A round dozen of members and friends met at Norwich soon after 12.30 on Tuesday 30th August for the branch's annual 'awayday'. We boarded Crown Point's 'Super Sprinter' 156412 which formed 'National Express East Anglia''s 12.45 Sheringham service. At 13.00 we alighted at 'Hoveton and Wroxham' station, 'Capital of the Norfolk Broads' and walked down the short connecting footpath, past the redundant but beautifully preserved junction signal box, to Wroxham station, Bure Valley Railway, the venue for this year's visit. Our BVR train did not leave until 14.00 so we had ample time to view the eastern, Broads terminus of this smart and modern narrow gauge heritage railway.
At 13.00 on August 30th just half of the branch's visitors arrive on 156412 at Hoveton and Wroxham Norman Hill
The 'Bittern Line' runs to the right of the BVR's Wroxham station which is overlooked by the magnificent Wroxham Junction 'box. Norman Hill
The 9 mile 15 inch gauge BVR runs on the trackbed of the standard gauge Wroxham to Aylsham branch originally opened in 1880 for the East Norfolk Railway, subsequently becoming GER and BR(ER) until closure in 1982. The BVR's western terminus and headquarters is now at Aylsham but the original GE line went on to a junction with the GER's Wells to Wymondham line, the southern dozen or so miles of which incorporate today's Mid Norfolk Railway. The BVR company was formed initially out of a partnership between Broadland District Council and the BR Property Board. The line was built during 1989-90 with brand new red-brick station buildings at Wroxham and Aylsham, built in a style reminiscent of the old M&GNR whose North Walsham to Fakenham line ran just to the north of Aylsham. Wroxham BVR has just one platform accessed from a combined shop and ticket office with toilets. Trains from Aylsham arrive and depart from the covered platform, arriving locomotives detaching and moving forward onto a sturdy turntable which turns the loco and switches it out onto the run-round road; there are turntables at both Wroxham and Aylsham and cab layouts dictate that even the tank engines must always run smokebox first.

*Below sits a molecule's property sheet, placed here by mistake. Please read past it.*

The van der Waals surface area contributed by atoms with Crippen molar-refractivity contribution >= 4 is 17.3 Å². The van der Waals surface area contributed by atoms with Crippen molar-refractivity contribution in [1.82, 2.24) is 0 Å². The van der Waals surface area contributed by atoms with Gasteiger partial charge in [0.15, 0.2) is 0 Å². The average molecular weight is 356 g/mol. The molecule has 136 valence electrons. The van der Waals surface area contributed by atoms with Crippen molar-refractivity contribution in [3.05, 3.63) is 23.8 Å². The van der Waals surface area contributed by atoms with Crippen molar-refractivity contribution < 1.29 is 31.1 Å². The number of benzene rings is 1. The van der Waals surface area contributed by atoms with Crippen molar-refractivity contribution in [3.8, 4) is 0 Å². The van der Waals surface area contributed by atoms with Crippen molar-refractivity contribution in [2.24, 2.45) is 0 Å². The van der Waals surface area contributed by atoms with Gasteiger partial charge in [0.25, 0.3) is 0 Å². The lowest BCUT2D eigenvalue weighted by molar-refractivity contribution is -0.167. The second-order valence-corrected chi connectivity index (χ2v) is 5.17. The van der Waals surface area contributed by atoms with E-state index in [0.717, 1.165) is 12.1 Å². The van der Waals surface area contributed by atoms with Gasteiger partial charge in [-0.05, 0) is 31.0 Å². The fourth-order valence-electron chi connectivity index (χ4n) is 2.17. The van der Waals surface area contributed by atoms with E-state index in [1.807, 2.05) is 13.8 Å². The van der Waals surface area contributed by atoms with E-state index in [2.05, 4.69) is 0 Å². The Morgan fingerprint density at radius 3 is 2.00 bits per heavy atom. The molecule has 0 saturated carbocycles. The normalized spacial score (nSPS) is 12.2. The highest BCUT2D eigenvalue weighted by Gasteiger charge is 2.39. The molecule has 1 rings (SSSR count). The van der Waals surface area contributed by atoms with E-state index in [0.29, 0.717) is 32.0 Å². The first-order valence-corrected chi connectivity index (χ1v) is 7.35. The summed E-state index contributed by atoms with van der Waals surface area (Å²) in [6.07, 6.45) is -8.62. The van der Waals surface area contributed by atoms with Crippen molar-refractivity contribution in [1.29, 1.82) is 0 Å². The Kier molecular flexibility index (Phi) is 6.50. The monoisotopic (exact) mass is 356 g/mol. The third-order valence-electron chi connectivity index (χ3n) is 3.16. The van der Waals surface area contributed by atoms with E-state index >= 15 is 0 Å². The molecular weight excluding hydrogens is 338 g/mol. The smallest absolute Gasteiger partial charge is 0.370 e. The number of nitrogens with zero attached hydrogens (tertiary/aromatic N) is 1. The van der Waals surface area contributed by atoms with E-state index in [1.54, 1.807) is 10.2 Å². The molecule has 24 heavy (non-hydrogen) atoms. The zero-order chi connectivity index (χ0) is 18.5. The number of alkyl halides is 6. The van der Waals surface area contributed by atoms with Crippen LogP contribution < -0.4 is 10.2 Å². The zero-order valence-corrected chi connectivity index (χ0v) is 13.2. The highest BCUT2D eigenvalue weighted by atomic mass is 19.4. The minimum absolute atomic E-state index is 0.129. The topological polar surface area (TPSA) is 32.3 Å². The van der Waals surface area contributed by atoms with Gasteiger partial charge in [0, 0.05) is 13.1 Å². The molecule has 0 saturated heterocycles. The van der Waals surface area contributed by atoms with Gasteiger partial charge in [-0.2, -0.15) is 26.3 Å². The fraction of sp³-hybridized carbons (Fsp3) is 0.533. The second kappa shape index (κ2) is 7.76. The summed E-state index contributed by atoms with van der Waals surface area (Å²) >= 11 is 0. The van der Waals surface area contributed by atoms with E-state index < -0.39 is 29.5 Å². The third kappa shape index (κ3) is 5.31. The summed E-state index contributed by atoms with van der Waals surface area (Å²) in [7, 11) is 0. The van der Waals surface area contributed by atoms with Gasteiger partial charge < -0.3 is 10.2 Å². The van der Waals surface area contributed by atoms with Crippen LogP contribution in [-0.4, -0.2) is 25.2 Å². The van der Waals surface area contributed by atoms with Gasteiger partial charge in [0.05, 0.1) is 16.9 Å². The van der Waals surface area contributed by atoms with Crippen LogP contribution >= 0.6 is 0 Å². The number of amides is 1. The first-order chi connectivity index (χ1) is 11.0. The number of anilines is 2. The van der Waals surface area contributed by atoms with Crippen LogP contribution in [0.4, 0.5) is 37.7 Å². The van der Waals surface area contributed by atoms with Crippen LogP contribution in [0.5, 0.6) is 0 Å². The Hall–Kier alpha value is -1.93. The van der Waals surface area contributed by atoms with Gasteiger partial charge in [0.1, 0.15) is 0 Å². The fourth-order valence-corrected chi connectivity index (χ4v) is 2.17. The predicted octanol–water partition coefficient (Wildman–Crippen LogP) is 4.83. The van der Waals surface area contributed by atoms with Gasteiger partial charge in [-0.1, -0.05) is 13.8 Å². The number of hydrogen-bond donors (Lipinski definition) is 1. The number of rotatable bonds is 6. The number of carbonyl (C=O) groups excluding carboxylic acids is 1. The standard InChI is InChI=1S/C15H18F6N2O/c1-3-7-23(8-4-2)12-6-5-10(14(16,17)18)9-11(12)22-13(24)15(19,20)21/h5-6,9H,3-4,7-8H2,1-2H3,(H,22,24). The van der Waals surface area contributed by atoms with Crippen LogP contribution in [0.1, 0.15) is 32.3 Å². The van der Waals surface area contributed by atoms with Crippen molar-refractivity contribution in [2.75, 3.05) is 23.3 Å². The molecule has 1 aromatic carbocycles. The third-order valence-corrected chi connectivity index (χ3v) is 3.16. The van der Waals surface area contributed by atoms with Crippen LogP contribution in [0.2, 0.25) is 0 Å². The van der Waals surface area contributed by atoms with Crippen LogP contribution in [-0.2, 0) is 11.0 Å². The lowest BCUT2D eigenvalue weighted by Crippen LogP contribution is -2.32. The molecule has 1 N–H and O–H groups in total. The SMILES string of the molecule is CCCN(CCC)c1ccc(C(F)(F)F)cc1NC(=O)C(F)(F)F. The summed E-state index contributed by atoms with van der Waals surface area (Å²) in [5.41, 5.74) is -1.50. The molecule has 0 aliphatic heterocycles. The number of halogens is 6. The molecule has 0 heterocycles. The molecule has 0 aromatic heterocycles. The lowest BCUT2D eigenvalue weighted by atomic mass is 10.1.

Both Wroxham and Aylsham are pleasing 1989-90 built red-brick; this is Wroxham Norman Hill
Wroxham BVR station with the complete Hitchin Branch Party Steve Lacey
BVR trains are mainly steam hauled by a stud of five locos which are said to be the most powerful 15 inch gauge engines in the world. On Tuesday the 13.25 arrived behind BVR's No.1 2-6-4t Wroxham Broad. No1 was built as a 2-6-2t by Guest Engineering in 1964 - powered by a diesel engine ! - and rebuilt into its present, more genuine, configuration by Winson Engineering in 1992; Winson's were involved in the building of the other BVR locomotives as we shall see next month. We watched as the bluff blue tank was turned and then ran round the train.
The handsom four road station at Aylsham is enhanced by the presence of David Cole, our Vice-chairman and Society Vice-president. Norman Hill
Ex Fisons, Somerset, Lister 0-4-0 diesel hydraulic is BVR No.5 but still shows signs of being No.7 - Rev. Awdry's 'Toby' tram 30th August 2011 Norman Hill